April 26, 2011
Although the Compression Institute is breathing life, it’s not on a fast track. We humans cannot quickly revise the criteria by which we judge work organizations’ success. Every aspect of our lives is touched. Even the language of the past is misleading when used to describe where we need to go. Although progress is slow, we are trying to follow our own catch phrase, “Quality over Quantity, Always.”
Nearly everyone interested in Compression Thinking has an operational background. They do things, so they are interested in what to do and how to do it, not in pristine environmentalism or inflexible dogma. Most carry too many scars to be starry-eyed idealists but might be pragmatic idealists. Nonetheless the Compression Institute’s biggest challenge is not technical or even business process change; it is turning heads to desire great quality outcomes using far fewer resources.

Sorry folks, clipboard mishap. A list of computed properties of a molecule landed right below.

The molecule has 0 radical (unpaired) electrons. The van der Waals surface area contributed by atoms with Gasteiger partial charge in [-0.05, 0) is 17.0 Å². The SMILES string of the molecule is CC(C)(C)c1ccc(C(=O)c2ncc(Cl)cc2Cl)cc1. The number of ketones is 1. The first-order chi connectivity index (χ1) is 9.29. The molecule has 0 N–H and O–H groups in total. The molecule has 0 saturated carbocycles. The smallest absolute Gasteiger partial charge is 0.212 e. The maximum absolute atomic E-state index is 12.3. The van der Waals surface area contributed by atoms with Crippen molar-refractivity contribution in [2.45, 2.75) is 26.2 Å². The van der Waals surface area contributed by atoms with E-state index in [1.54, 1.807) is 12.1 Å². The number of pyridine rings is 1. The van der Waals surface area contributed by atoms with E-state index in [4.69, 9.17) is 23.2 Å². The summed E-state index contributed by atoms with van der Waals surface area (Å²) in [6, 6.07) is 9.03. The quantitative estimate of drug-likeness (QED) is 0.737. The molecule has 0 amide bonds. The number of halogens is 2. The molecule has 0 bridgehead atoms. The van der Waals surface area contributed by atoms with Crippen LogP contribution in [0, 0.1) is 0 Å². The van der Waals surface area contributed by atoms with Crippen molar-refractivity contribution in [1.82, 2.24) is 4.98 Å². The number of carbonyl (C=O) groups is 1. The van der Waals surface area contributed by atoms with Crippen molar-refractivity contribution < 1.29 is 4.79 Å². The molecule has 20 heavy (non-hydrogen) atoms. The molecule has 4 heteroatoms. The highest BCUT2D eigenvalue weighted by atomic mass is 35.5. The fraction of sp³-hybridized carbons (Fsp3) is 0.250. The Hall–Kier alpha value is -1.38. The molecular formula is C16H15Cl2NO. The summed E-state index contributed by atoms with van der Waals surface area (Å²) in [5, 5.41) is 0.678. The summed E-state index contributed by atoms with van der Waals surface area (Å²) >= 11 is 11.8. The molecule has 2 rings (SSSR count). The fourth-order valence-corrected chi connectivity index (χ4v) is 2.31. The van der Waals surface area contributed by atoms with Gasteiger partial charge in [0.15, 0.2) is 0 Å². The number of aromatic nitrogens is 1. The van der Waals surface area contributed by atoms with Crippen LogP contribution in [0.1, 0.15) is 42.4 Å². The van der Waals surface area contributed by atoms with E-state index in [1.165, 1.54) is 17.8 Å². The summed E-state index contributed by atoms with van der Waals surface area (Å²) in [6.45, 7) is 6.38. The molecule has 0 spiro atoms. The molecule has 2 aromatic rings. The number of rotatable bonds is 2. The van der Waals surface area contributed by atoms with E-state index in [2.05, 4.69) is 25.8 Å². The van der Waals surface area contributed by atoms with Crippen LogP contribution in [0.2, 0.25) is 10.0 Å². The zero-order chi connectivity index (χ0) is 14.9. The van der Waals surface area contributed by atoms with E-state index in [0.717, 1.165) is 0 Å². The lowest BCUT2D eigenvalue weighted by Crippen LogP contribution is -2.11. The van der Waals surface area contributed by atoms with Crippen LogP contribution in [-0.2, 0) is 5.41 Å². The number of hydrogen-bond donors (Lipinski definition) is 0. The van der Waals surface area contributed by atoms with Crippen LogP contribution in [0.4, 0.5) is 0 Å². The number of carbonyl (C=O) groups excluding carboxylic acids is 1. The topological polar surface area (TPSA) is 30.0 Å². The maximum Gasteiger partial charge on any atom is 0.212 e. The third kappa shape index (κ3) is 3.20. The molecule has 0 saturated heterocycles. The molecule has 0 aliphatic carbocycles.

Few of us relish leaving a comfort zone, whatever it is. Much of the Compression Institute’s early learning is how to codify Compression Thinking so that it is easier to for leaders to absorb. Obviously, no defined set of tools and no stepwise methods are sufficient to coach people to meet Compression challenges. If they must work out of old transactional mindsets, learning becomes emotional as well as intellectual.
Given all that, what’s the rough plan? It is to find or to influence some companies and other work organizations to become Compression Thinking pioneers – exemplars. Most of us pick up how-to much easier from others’ examples than from abstractions.
A few local Compression Thinking groups are in gestation. Right now we need a firmer grip what these groups require to be effective. Once that is clearer, the Compression Institute will promote development of facilitators, or guides, to create and sustain such groups. Our intent is to create substantive activity at the grass root level, bottom-up.
Public policy changes may be helpful, but they are mired in gridlock. Seeding grass roots is slow, but still faster than waiting for direction from the global regulatory morass.